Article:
We are not sure if a picture really says 1,000 words, or if a logo has even half that many in its vocabulary, but a logo should tell you a lot about the team or league using it: character, how they approach and play the game, what they are all about. Sometimes the words here will be gushing over a design we find interesting, amazing, or ridiculous in the best possible way. Sometimes they may be about the design process or evolution, the genesis of an idea and how it came to be, or team history. Other times we may try to look at trends and different nuances from around the Wiffle world.

Equipment Check

Wiffle Logos in Words
by Brandon Corbett

There is a trend in the NBA that is a joke on par with "that's what she said" at college parties. It almost seems to be mandatory that a team's primary logo feature a basketball, or in some cases be nothing but a basketball. You would think that a team at the pinnacle of the sport would be recognized as a basketball team, and thus render the inclusion of a basketball completely redundant. They keep showing up, though, and it humors design-geeks worldwide.

Now, it may be redundant for the biggest professional basketball league, but how about for a sport as grassroots and "up-and-coming" as Wiffleball? In our case, I think inclusion of a Wiffle ball or bat as a design element can actually be a good service to both the team and sport as a whole. Even with all the success a team like Freaky Franchise had in 2012, nobody outside of a Wiffleball circle will recognize that name as an NWLA Tournament champion. When they see the ball-headed logo, though, they will make the connection. Same for a storied team like the KWL's Industrials: "is that a labor union? Beer-league hockey? Oh, that's that plastic ball we played with in the backyard as kids!" Boom. Connected.

I thought it would be fun to look at exactly where Wiffleball leagues, in general, measure up in relation to the NBA and other sports leagues when it comes to using equipment in their team's primary designs. I included 14 Wiffleball leagues to get a decently varied sample. Also, note that the term "ball" includes the puck for NHL teams.

League # Teams # w/ Ball % w/ Ball # w/ Other Equip* % w/ Any Equip
NBA 30 20 66.67 1 70.00
NFL 32 2 6.25 3 15.63
MLB 30 10 33.33 3 43.33
NHL 30 5 16.67 2 23.33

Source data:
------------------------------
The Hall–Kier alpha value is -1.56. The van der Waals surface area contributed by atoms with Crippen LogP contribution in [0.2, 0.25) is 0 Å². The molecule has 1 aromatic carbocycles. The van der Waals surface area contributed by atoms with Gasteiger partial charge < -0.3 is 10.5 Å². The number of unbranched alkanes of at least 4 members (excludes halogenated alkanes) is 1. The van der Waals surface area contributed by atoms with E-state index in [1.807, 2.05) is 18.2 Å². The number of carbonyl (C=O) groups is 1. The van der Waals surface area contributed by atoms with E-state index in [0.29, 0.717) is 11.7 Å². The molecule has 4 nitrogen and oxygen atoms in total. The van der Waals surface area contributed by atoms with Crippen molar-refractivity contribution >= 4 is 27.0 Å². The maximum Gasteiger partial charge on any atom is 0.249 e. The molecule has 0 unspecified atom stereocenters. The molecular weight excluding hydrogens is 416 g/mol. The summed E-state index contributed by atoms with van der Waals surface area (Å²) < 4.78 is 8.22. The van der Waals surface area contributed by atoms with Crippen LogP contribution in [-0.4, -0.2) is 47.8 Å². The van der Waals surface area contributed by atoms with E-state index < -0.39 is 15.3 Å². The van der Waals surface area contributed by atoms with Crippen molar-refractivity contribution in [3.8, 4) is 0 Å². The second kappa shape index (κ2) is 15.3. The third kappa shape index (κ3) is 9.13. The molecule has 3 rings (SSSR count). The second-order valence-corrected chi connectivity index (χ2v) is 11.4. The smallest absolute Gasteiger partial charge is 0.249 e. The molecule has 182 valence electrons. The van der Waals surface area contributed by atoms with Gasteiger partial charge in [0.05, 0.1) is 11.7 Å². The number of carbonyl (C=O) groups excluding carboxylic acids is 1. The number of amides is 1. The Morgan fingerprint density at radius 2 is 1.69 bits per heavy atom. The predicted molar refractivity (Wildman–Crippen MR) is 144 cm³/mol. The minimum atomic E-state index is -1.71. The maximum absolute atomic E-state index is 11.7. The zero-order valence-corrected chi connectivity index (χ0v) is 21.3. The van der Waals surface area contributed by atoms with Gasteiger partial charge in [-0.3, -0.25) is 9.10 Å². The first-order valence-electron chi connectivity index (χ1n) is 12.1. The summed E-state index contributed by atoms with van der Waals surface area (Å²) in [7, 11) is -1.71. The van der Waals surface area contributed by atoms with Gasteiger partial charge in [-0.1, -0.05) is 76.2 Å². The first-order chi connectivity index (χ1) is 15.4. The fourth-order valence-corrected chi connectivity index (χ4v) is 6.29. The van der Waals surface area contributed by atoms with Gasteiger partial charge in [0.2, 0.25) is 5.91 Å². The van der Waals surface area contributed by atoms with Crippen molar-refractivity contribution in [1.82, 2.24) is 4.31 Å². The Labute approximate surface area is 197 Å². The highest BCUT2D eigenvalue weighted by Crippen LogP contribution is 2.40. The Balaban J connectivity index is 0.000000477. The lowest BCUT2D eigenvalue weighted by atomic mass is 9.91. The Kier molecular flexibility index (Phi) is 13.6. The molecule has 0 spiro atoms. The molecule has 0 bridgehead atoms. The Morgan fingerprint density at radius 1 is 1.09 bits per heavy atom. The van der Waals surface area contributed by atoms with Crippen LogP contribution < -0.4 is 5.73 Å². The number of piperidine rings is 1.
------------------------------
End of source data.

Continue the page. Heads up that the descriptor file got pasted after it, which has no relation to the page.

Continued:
MLS 19 8 42.11 0 42.11
WIFFLE 160 105 65.63 19 77.50

As should be expected, the NFL takes a stand as a league of teams not needing to identify their sport. Only two teams feature a football: the Buccaneers and Jets. Three teams - Miami, Oakland, and Cleveland (duh) - also showcase a helmet. Still, this makes up only 15.63% of the league: by far the lowest proportion of all the professional leagues. The NHL is the next lowest with just 7 of 30 teams using a puck or stick in their design. The Hurricanes, Avalanche, Islanders, Flyers, and Capitals all have a puck, while the Penguins and Sharks both showcase a stick. This still amounts to only 23.33% of NHL teams does not exist.

MLB, a source of many Wiffle team logos, and MLS jump up a bit and come in at 42.33% and 42.11%, respectively. Very similar overall, but while all of the MLS teams feature a soccer ball only 10 of the 30 (33.33%) MLB teams use a baseball. The Pirates and Cardinals both feature a bat, and the Rays use the infield diamond to add to the total use of equipment, though.

I mentioned "mandatory" earlier in regard to NBA teams using equipment, and now we see just how close to accurate that is. Two-thirds of the league uses a basketball in their primary logo. When you add in the Rockets use of the rim, you end up with 70% of the league. Stout, and sure enough, Wiffleball stands toe-to-toe with the NBA numbers. 65.63% of the 160 teams sampled utilize a Wiffleball as part of their primary mark: just over 1% shy of the NBA. Since Wiffle has more vivid equipment to play with - bat, plate, etc. - we leapfrog the NBA in that category, though, bumping all the way up to 77.5%!

Breaking it down by individual Wiffle leagues, of the leagues sampled, we see that the HRL does the best job mimicking the NBA: two-thirds of their 18 teams feature a ball. Looking at the extremes, three leagues - GSWL, SWBL, and HFWB - have 100% of their teams showing a piece of equipment. SWBL and HFWB both have the Wiffle ball in 100% of their teams' primaries. On the other end, the WWL has the lowest percentage of teams with a ball, of leagues sampled, in their design at 12.5%. However, ORWBL has the least amount of equipment in general, just 25%.

Going to equipment seems extraneous and a bit cliche for professional teams, but in Wiffleball it seems less like a crutch and more like a sign of community and pride. It is true that the popularity of Wiffle has grown immensely over the past five years, however, the sport is still rarely recognized outside our circles. When teams promote the sport along with themselves by using a ball or bat it does not come off as a joke, rather as a vanguard for the game. In thirty years when Wiffle is dominating the programming on ESPN8 we can revisit the issue, but for now, keep flashing those balls!

* i.e. bat, stick, rim, helmet, playing surface. Not counted if ball also included
** roundels or ellipses alone not taken to represent ball or puck

1 comment: